An excerpt from my book, “Louisiana’s Sacred Places: Churches, Cemeteries and Voodoo” Postage-free signed copies available by clicking on the title.

Grace Church Cemetery

Shadows of the past come alive inside the holy grounds of the Grace Church cemetery. In a ghoulish art exhibit, shadowed headstones shrouded by weeping strands of moss share poetic epitaphs of beloved children, prominent aristocrats and fallen war heroes. The early settlers of West Feliciana whisper centuries-old tales of hardships and profits.

Stretching across the headstones the sprawling oaks appear to be caressing the dearly departed. It is a land of moving contrasts, the living and the dead. Freshly sprouted leaves glisten inside a web of wrinkled bark filled with weeping moss. And resurrection vines crawl along the branches nurtured by the humid air. A poetic epitaph says it all: “He is not dead, but sleepeth.”


One of the church’s charter members, Ira Smith, rests beneath the guard of a storied oak, its branches heavy with Spanish moss. Under its protector, it appears Smith was quite the loner, one that moves against the grain and his home unlike the rest. The stone tomb, built in an Egyptian Revival design, holds a rusted chain-link door. Built to house multiple burials, the church brochure notes it was rendered useless when a descendant threw the key into the Mississippi River.


 Just past the Smith tomb is a far greater story, a mysterious tomb, its design long-lost to crumbling neglect. It appears to have stone columns, approximately 36 inches tall, then a brick roof. Vines cover the stained pedestal, while the ghostly façade begs a closer look. Split in two, a thick crack moves across the empty headstone cove, it looks as if a supernatural hero has blast the tomb apart, rescuing the imprisoned spirit.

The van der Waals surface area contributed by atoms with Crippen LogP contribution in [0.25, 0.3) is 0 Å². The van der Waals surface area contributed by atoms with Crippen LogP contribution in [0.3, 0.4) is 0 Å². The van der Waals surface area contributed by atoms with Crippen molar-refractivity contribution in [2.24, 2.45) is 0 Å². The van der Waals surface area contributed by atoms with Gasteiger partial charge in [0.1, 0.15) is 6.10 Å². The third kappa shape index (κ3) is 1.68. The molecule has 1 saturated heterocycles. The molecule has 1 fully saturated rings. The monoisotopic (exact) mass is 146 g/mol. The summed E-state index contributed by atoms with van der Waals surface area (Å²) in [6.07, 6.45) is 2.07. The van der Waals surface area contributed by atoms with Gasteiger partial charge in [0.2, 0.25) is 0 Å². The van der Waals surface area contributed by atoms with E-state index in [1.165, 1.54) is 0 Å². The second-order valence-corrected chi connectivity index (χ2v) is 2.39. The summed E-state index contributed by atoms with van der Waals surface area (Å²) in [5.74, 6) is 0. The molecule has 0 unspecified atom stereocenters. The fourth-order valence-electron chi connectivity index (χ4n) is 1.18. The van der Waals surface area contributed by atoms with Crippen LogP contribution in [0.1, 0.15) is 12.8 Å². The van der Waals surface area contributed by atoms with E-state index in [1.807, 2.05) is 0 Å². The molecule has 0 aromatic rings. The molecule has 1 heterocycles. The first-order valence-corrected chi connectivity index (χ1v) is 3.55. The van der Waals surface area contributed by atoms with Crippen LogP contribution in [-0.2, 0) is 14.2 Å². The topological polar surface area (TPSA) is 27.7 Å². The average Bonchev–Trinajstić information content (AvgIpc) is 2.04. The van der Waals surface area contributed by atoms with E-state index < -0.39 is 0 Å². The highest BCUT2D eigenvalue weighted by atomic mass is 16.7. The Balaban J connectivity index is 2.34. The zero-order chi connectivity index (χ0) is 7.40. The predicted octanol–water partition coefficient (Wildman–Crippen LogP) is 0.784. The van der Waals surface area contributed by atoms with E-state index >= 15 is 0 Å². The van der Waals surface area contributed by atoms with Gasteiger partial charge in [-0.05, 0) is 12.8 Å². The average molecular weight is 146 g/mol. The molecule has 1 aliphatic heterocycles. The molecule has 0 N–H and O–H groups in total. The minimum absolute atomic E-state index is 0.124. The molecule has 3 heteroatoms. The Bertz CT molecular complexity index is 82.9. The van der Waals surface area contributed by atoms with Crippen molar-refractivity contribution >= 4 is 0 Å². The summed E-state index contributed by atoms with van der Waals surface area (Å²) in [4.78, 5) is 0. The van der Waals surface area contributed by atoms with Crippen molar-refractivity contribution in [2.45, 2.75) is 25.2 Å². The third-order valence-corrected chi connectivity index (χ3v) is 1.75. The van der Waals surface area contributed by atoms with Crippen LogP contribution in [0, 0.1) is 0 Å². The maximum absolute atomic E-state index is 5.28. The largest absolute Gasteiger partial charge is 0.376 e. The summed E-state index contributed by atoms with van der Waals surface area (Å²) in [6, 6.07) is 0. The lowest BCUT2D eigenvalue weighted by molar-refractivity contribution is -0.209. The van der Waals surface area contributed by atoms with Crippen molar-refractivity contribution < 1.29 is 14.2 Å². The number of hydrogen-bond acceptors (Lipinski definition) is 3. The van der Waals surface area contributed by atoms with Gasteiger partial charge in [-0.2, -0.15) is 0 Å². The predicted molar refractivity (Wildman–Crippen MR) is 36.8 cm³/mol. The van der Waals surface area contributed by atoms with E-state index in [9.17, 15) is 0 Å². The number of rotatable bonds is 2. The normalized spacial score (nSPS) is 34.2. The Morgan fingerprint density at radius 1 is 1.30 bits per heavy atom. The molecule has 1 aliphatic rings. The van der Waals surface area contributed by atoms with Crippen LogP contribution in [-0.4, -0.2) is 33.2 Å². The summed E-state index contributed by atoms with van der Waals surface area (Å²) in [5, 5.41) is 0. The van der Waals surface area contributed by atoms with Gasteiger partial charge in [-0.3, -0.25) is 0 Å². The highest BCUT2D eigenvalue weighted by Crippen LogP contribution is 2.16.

Almost hiding from the more elite gravesites, it seems to summon those who are highly sensitive to the spectral world. So many questions: who are they, how did they die, what is their story? Peering inside the crack, a piercing scream echoes across the quiet jungle of oaks. Walking around the back is an open door and stairs leading to a dark abyss.


A grieving husband buried his wife in the tomb and in its design he asked for a deep ten-foot cove adjacent to the tomb. Concrete steps lead to this cavernous abode, and it is said the widower would step down the stairs and sit in a rocking chair to visit with his wife. He would rock in the chair and talk with her, keep her company as she lay alone in the afterlife.


In examining the room the church was most surprised to find no bugs, snakes or creepy crawlers of any kind. All it needed was a good sweeping as leaves had blown into the gravesite. It has stayed pure and the door remains open today. However, the family has moved the body to a family tomb. Could it be his wife’s spirit is waiting on her lover, to hear her husband’s sweet voice?

All material in this blog is copyrighted by Deborah Burst